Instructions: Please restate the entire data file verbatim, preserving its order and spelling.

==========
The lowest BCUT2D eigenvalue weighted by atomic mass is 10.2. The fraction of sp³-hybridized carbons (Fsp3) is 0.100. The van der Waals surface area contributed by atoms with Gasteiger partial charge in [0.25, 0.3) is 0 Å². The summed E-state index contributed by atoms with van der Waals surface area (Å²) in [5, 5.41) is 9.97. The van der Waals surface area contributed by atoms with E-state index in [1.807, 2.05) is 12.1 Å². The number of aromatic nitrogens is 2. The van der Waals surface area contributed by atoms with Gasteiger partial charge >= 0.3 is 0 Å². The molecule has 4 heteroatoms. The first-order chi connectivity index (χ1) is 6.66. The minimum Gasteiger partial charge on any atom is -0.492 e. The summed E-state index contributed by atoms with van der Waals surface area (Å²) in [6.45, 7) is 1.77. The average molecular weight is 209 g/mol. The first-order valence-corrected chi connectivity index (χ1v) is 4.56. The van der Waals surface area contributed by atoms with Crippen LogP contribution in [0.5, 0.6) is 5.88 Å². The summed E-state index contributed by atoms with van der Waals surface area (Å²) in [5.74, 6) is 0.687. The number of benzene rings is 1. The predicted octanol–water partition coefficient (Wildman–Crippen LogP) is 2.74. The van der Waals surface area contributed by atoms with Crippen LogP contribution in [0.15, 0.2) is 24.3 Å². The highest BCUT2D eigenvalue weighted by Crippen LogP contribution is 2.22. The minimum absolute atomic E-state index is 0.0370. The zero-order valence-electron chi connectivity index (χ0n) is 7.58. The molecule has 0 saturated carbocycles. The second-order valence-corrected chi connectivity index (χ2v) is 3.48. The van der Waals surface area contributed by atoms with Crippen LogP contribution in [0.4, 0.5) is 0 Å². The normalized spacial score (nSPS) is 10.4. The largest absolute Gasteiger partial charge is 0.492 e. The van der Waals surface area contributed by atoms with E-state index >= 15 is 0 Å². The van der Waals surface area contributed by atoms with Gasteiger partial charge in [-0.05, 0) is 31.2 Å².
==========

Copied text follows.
The lowest BCUT2D eigenvalue weighted by atomic mass is 10.2. The fraction of sp³-hybridized carbons (Fsp3) is 0.100. The van der Waals surface area contributed by atoms with Gasteiger partial charge in [0.25, 0.3) is 0 Å². The summed E-state index contributed by atoms with van der Waals surface area (Å²) in [5, 5.41) is 9.97. The van der Waals surface area contributed by atoms with E-state index in [1.807, 2.05) is 12.1 Å². The number of aromatic nitrogens is 2. The van der Waals surface area contributed by atoms with Gasteiger partial charge >= 0.3 is 0 Å². The molecule has 4 heteroatoms. The first-order chi connectivity index (χ1) is 6.66. The minimum Gasteiger partial charge on any atom is -0.492 e. The summed E-state index contributed by atoms with van der Waals surface area (Å²) in [6.45, 7) is 1.77. The average molecular weight is 209 g/mol. The first-order valence-corrected chi connectivity index (χ1v) is 4.56. The van der Waals surface area contributed by atoms with Crippen LogP contribution in [0.5, 0.6) is 5.88 Å². The summed E-state index contributed by atoms with van der Waals surface area (Å²) in [5.74, 6) is 0.687. The number of benzene rings is 1. The predicted octanol–water partition coefficient (Wildman–Crippen LogP) is 2.74. The van der Waals surface area contributed by atoms with Crippen LogP contribution in [0.15, 0.2) is 24.3 Å². The highest BCUT2D eigenvalue weighted by Crippen LogP contribution is 2.22. The minimum absolute atomic E-state index is 0.0370. The zero-order valence-electron chi connectivity index (χ0n) is 7.58. The molecule has 0 saturated carbocycles. The second-order valence-corrected chi connectivity index (χ2v) is 3.48. The van der Waals surface area contributed by atoms with Crippen LogP contribution in [0.4, 0.5) is 0 Å². The normalized spacial score (nSPS) is 10.4. The largest absolute Gasteiger partial charge is 0.492 e. The van der Waals surface area contributed by atoms with E-state index >= 15 is 0 Å². The van der Waals surface area contributed by atoms with Gasteiger partial charge in [-0.05, 0) is 31.2 Å².